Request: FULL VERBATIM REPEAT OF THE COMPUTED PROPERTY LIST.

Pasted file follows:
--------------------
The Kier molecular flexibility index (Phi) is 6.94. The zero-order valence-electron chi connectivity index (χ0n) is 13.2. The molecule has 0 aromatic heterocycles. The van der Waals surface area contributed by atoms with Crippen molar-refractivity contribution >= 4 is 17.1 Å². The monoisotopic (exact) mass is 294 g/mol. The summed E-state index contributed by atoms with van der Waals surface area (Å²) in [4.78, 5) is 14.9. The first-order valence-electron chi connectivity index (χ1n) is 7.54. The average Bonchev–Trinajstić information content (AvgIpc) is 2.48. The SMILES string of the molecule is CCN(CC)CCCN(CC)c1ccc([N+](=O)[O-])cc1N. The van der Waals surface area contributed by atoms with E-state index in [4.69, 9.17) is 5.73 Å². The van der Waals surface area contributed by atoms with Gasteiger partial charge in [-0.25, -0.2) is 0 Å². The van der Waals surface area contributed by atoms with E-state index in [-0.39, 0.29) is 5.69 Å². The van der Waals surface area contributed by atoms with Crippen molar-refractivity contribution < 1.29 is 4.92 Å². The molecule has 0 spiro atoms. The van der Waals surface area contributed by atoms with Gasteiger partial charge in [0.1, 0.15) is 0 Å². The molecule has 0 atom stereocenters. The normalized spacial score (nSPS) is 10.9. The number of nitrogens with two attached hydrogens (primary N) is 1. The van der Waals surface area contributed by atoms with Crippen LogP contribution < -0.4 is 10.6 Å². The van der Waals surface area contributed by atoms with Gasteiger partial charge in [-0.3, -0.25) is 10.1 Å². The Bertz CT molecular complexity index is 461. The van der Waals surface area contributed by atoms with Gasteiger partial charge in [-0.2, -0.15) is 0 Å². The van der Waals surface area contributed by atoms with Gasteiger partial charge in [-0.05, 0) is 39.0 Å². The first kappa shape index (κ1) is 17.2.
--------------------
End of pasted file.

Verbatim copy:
The Kier molecular flexibility index (Phi) is 6.94. The zero-order valence-electron chi connectivity index (χ0n) is 13.2. The molecule has 0 aromatic heterocycles. The van der Waals surface area contributed by atoms with Crippen molar-refractivity contribution >= 4 is 17.1 Å². The monoisotopic (exact) mass is 294 g/mol. The summed E-state index contributed by atoms with van der Waals surface area (Å²) in [4.78, 5) is 14.9. The first-order valence-electron chi connectivity index (χ1n) is 7.54. The average Bonchev–Trinajstić information content (AvgIpc) is 2.48. The SMILES string of the molecule is CCN(CC)CCCN(CC)c1ccc([N+](=O)[O-])cc1N. The van der Waals surface area contributed by atoms with E-state index in [4.69, 9.17) is 5.73 Å². The van der Waals surface area contributed by atoms with Gasteiger partial charge in [-0.25, -0.2) is 0 Å². The van der Waals surface area contributed by atoms with E-state index in [-0.39, 0.29) is 5.69 Å². The van der Waals surface area contributed by atoms with Crippen molar-refractivity contribution < 1.29 is 4.92 Å². The molecule has 0 spiro atoms. The van der Waals surface area contributed by atoms with Gasteiger partial charge in [0.1, 0.15) is 0 Å². The molecule has 0 atom stereocenters. The normalized spacial score (nSPS) is 10.9. The number of nitrogens with two attached hydrogens (primary N) is 1. The van der Waals surface area contributed by atoms with Crippen LogP contribution < -0.4 is 10.6 Å². The van der Waals surface area contributed by atoms with Gasteiger partial charge in [-0.3, -0.25) is 10.1 Å². The Bertz CT molecular complexity index is 461. The van der Waals surface area contributed by atoms with Gasteiger partial charge in [-0.2, -0.15) is 0 Å². The van der Waals surface area contributed by atoms with Gasteiger partial charge in [-0.05, 0) is 39.0 Å². The first kappa shape index (κ1) is 17.2.